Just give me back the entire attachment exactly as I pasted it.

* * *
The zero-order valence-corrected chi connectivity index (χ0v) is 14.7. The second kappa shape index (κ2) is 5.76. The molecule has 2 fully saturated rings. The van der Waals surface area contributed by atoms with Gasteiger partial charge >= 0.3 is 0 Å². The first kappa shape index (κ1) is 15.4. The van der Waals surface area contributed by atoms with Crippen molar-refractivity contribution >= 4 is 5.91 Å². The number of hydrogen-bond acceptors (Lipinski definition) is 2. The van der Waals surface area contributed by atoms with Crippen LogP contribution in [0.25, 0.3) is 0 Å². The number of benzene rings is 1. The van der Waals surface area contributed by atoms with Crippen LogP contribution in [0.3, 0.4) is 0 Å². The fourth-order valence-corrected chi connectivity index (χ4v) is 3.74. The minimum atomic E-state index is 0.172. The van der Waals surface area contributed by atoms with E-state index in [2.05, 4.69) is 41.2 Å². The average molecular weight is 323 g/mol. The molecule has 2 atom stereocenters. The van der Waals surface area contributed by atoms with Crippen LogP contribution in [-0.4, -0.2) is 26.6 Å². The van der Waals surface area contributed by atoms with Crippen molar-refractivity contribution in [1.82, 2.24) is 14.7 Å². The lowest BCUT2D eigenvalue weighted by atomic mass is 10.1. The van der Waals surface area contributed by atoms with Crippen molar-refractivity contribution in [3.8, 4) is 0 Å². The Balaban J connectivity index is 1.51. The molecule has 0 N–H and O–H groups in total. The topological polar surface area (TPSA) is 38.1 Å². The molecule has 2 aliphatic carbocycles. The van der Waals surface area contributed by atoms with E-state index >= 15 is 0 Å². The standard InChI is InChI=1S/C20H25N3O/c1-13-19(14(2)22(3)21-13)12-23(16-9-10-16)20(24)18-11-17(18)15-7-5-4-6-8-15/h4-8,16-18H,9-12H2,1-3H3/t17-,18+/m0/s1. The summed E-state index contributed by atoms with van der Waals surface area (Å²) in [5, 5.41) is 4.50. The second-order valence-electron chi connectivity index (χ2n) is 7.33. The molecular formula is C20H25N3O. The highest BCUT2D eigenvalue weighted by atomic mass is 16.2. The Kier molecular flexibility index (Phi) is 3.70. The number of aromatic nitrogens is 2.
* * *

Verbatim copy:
The zero-order valence-corrected chi connectivity index (χ0v) is 14.7. The second kappa shape index (κ2) is 5.76. The molecule has 2 fully saturated rings. The van der Waals surface area contributed by atoms with Gasteiger partial charge >= 0.3 is 0 Å². The first kappa shape index (κ1) is 15.4. The van der Waals surface area contributed by atoms with Crippen molar-refractivity contribution >= 4 is 5.91 Å². The number of hydrogen-bond acceptors (Lipinski definition) is 2. The van der Waals surface area contributed by atoms with Crippen LogP contribution in [0.25, 0.3) is 0 Å². The number of benzene rings is 1. The van der Waals surface area contributed by atoms with Crippen LogP contribution in [0.3, 0.4) is 0 Å². The fourth-order valence-corrected chi connectivity index (χ4v) is 3.74. The minimum atomic E-state index is 0.172. The van der Waals surface area contributed by atoms with E-state index in [2.05, 4.69) is 41.2 Å². The average molecular weight is 323 g/mol. The molecule has 2 atom stereocenters. The van der Waals surface area contributed by atoms with Crippen LogP contribution in [-0.4, -0.2) is 26.6 Å². The van der Waals surface area contributed by atoms with Crippen molar-refractivity contribution in [1.82, 2.24) is 14.7 Å². The lowest BCUT2D eigenvalue weighted by atomic mass is 10.1. The van der Waals surface area contributed by atoms with Crippen molar-refractivity contribution in [3.8, 4) is 0 Å². The Balaban J connectivity index is 1.51. The molecule has 0 N–H and O–H groups in total. The topological polar surface area (TPSA) is 38.1 Å². The molecule has 2 aliphatic carbocycles. The van der Waals surface area contributed by atoms with E-state index >= 15 is 0 Å². The standard InChI is InChI=1S/C20H25N3O/c1-13-19(14(2)22(3)21-13)12-23(16-9-10-16)20(24)18-11-17(18)15-7-5-4-6-8-15/h4-8,16-18H,9-12H2,1-3H3/t17-,18+/m0/s1. The summed E-state index contributed by atoms with van der Waals surface area (Å²) in [5, 5.41) is 4.50. The second-order valence-electron chi connectivity index (χ2n) is 7.33. The molecular formula is C20H25N3O. The highest BCUT2D eigenvalue weighted by atomic mass is 16.2. The Kier molecular flexibility index (Phi) is 3.70. The number of aromatic nitrogens is 2.